Wild Canaries Director: Lawrence Michael Levine
Cast: Sophia Takal, Lawrence Michael Levine, Alia Shawkat, Annie Parisse, Jason Ritter, Kevin Corrigan
World Premiere | Little Teeth Pictures
Not Rated | 98 Minutes
Release Date: March 8, 2014
Barri (Sophia Takal, V/H/S) and Noah (writer-director Lawrence Michael Levine), a newly engaged couple, are saddened by the death of their elderly downstairs neighbor, Sylvia.
Though Noah sees nothing unusual about the old woman’s death, Barri suspects foul play and sets out to investigate the murder, enlisting her roommate Jean (Arrested Development‘s Alia Shawkat) to join her on a reconnaissance mission to trail a possible suspect. When the investigation uncovers unsettling secrets throughout the apartment building, suddenly everyone seems like a reasonable suspect.
Co-starring Jason Ritter, Annie Parisse, and Kevin Corrigan, Wild Canaries is essentially The ‘Burbs, but with hipsters in Brooklyn. When Barri and Jen are in investigation mode, Wild Canaries references ’30s mystery-comedy films like The Thin Man, while the action sequences – namely a chase through (and on top of) a warehouse in Red Hook – are straight out of ’70s thrillers like The French Connection and The Parallax View.
Lawrence Michael Levine is the writer, director, and star of the 2010 film, Gabi on the Roof in JulyGreen, which played at South by Southwest in 2011. In Wild Canaries, Levine’s character is a kind of cowardly, begrudging hero – think Bob Hope meets Woody Allen – who is hopelessly inept when it comes to new technology and today’s fast-paced world.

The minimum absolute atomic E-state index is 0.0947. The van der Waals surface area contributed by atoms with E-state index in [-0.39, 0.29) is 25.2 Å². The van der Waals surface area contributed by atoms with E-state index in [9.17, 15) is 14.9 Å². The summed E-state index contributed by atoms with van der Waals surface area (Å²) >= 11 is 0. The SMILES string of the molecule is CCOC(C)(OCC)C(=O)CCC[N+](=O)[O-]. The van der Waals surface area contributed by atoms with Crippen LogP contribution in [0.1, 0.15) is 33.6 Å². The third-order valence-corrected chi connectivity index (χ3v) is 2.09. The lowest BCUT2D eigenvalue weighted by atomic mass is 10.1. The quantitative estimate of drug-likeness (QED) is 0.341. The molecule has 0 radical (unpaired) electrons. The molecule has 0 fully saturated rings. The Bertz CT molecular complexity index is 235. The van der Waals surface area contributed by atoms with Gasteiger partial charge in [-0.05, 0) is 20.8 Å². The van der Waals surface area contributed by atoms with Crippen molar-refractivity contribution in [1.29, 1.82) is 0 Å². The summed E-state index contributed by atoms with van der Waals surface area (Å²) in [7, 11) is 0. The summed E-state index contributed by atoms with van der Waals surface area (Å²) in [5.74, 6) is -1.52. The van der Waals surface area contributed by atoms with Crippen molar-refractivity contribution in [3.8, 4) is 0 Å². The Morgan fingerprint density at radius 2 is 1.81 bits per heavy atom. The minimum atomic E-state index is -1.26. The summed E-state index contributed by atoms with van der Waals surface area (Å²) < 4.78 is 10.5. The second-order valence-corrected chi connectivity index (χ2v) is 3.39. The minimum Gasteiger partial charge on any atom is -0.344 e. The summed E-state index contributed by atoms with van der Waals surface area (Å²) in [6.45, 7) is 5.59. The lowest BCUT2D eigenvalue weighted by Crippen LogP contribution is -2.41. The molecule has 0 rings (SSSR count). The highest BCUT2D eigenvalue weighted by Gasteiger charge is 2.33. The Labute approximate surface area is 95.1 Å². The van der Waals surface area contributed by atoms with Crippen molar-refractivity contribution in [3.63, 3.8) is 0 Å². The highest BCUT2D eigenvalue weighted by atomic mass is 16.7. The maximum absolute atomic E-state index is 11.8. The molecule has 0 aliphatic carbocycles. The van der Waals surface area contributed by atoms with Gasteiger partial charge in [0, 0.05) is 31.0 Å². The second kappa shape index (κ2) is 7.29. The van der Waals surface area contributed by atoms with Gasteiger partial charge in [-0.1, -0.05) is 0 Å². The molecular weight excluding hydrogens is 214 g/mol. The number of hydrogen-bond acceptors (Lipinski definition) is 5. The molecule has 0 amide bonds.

As for Takal, her character in reminiscent of Barbara Streisand in What’s Up Doc? or Myrna Loy in The Thin Man. She’s a bit loopy, and becomes absolutely obsessed with the idea that one of her neighbors is a murderer – she begins dressing like a hipster version of Carmen Sandiego, decked out in a trench coat, sunglasses, and an oversized fedora.
Takal serves as the Mulder to Levine’s Scully – one is certain, the other is skeptical. It’s this interplay that keeps the story going forward, with Barri constantly tossing out what appear to be wild, absurd claims or “clues,” to which Noah always has a logical explanation.
It’s nice to see a screwball, Scooby Doo-style murder mystery with such strong roles for women. Shawkat, Parisse, and Takal steal the spotlight away from Levine, Corrigan, and Ritter at every turn. Overall, Wild Canaries is a fun, charming screwball comedy that effortlessly balances humor and suspense while telling a story that is both fantastic and yet grounded in reality. Check out the trailer below and check out Levine’s film if you get the chance!
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